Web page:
Available statistics on the electricity consumption among some European cities ranges from 60 GWh to 26,452 GWh per annum [3]. Moreover, the average electricity consumption calculated on the basis of available data for cities with more than 1,000,000 inhabitants is around 4500 GWh per annum [3]. The above according to [2] has also raised concerns over supply difficulties, exhaustion of energy resources and heavy environmental impacts on residence and the building fabrics particularly in developing economies such as Libya. The city of Tripoli lies on the far north of the continent of Africa overlooking the Mediterranean Sea. The ordinates of the city are latitude 32o 47 N and longitude 13o 04 E respectively. Tripoli is classified as a hot dry climate, which usually is found on latitudes between 20°C and 35°C.

    The main shelter issue is overheating with mean summer temperatures around 25oC but can reach a maximum of 45oC. The energy consumption pattern in the residential sector in Libya is approximately 36% of the total energy consumption and almost half of this is used for cooling buildings as shown in Figure 1 below.

    The electricity generation in Libya according to [5] has increased by 50% between 2000 and 2010 as shown in Figure 2 below. Although Libya is an oil producing country, there is an energy crisis due to; extensive use of conventional energy sources which leads to their depletion and the increase in individual annual consumption of electrical energy.

    Figure: 1. Electricity consumption per sector in Libya [5].

    Most of the energy consumption deficiency in the country is from the over reliance on conventional energy source than non-renewable sources and the inefficiency of electricity generation.

    Figure: 2. the electricity generation in Libya, (2000-2010) [5].

    A domestic building in Libya was studied with a view of reducing its energy consumption.

  2. THE EXPERIMENTAL WORK

    A field study including electricity consumption measurements was carried out and results from the study were gathered and analyzed. The case study residential building has a rectangular plan and was built in 1999. The building has two storeys with a total height of 8m. The ceiling height is 3.5 m. The ground floor is 1m above street level and the roof has a sill of one meter figure 3 shows the four facades. The building structure was constructed with concrete, all both internal and external walls are blocks with dimension of 20cm thick, 20cm height, and 40cm wide, covered from outside with 1-2cm mortar. Moreover, the roof was built of reinforced concrete with 45cm thickness in the middle of the building and 25cm from the edge of the roof. The floor area is approximately 700 m2 for the first floor; this includes two flats, each of which has two bedrooms, two living rooms, two bathrooms, and a kitchen. The second floor is also divided into two flats, each of these having three bedrooms, two living rooms, a kitchen and three bathrooms see plans in figure 4. It is occupied as a multifamily residence.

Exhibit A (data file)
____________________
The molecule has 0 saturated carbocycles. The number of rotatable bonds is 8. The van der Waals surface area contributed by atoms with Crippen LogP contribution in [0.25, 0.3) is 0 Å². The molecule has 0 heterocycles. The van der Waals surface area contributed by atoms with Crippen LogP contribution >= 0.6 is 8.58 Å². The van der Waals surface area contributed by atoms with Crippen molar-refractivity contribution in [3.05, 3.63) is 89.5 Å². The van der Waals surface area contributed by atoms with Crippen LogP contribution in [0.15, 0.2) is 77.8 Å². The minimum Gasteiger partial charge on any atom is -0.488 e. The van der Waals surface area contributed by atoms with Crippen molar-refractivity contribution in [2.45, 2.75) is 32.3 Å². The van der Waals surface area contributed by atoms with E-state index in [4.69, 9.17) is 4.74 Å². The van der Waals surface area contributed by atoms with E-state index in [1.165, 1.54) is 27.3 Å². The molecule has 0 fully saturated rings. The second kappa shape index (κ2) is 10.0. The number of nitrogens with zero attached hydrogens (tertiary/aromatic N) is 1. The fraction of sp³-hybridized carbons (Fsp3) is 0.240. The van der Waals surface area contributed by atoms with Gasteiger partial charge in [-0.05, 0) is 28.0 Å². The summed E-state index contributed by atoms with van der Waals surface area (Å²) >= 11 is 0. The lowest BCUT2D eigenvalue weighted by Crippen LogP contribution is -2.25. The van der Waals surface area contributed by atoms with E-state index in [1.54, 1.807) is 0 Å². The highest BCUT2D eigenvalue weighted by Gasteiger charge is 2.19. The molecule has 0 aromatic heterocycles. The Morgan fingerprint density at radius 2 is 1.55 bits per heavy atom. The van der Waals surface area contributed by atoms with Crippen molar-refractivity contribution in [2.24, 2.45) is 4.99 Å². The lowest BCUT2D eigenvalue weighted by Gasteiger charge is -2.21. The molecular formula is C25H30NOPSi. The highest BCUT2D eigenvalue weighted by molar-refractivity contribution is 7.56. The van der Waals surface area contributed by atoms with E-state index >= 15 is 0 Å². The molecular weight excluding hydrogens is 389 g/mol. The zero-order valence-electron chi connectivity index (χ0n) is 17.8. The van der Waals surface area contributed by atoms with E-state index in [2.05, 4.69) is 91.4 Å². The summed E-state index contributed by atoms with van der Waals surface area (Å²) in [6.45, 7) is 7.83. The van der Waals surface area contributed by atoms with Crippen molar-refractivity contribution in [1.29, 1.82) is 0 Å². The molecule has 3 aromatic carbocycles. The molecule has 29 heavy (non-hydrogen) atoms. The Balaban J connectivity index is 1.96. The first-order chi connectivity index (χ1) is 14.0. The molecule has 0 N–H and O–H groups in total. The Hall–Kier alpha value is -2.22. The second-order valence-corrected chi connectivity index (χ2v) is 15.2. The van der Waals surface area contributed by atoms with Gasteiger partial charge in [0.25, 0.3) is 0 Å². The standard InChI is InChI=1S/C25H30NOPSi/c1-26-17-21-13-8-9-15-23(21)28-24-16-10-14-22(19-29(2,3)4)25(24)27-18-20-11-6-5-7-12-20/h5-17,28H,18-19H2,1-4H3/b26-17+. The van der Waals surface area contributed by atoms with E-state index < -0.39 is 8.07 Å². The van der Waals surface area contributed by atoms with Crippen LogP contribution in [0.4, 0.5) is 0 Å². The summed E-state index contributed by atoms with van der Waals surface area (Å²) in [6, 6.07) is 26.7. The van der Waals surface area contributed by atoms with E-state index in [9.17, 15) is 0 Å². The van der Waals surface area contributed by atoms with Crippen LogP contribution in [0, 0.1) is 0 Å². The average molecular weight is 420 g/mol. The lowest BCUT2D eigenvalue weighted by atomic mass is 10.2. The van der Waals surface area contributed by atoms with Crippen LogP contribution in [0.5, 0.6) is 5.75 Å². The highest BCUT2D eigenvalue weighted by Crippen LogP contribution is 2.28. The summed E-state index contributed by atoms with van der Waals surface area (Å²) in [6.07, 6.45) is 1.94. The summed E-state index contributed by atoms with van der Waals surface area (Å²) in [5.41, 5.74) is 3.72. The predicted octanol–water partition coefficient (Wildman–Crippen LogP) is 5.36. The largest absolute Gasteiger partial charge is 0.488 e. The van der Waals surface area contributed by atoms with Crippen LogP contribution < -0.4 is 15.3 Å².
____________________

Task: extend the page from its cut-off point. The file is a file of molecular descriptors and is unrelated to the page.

The building was monitored continuously for 45 days, and the results clearly showed that there were two peak days; in between these days there is a sharp drop in temperature, otherwise the average temperature range is between 27°C-33°C. Three typical days were selected for detailed study, the first being the peak day (21/07/2013), the second day having a low temperature (09/07/2013) and the last day is a mid-temperature day (08/08/2013). The outside air temperatures for the 45 days are shown in figure 5 whilst those of the chosen three days are shown in figure 6 below.